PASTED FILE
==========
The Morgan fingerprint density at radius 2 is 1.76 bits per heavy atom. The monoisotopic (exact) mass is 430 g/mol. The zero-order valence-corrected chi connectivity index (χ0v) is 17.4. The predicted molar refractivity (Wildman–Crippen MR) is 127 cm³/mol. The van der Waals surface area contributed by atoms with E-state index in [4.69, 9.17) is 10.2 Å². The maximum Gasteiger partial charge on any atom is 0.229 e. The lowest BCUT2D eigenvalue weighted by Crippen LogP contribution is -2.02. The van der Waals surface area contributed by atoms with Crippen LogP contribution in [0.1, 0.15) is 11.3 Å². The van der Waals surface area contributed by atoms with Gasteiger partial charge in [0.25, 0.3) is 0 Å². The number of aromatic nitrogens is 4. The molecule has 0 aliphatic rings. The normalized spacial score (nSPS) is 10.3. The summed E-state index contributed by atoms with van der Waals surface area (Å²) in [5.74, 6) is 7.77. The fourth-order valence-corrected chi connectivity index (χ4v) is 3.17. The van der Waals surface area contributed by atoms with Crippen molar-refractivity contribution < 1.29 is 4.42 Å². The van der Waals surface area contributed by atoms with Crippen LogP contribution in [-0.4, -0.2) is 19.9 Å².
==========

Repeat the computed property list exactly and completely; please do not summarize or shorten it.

The Morgan fingerprint density at radius 2 is 1.76 bits per heavy atom. The monoisotopic (exact) mass is 430 g/mol. The zero-order valence-corrected chi connectivity index (χ0v) is 17.4. The predicted molar refractivity (Wildman–Crippen MR) is 127 cm³/mol. The van der Waals surface area contributed by atoms with E-state index in [4.69, 9.17) is 10.2 Å². The maximum Gasteiger partial charge on any atom is 0.229 e. The lowest BCUT2D eigenvalue weighted by Crippen LogP contribution is -2.02. The van der Waals surface area contributed by atoms with Crippen LogP contribution in [0.1, 0.15) is 11.3 Å². The van der Waals surface area contributed by atoms with Gasteiger partial charge in [0.25, 0.3) is 0 Å². The number of aromatic nitrogens is 4. The molecule has 0 aliphatic rings. The normalized spacial score (nSPS) is 10.3. The summed E-state index contributed by atoms with van der Waals surface area (Å²) in [5.74, 6) is 7.77. The fourth-order valence-corrected chi connectivity index (χ4v) is 3.17. The van der Waals surface area contributed by atoms with Crippen molar-refractivity contribution < 1.29 is 4.42 Å². The van der Waals surface area contributed by atoms with Crippen LogP contribution in [-0.4, -0.2) is 19.9 Å².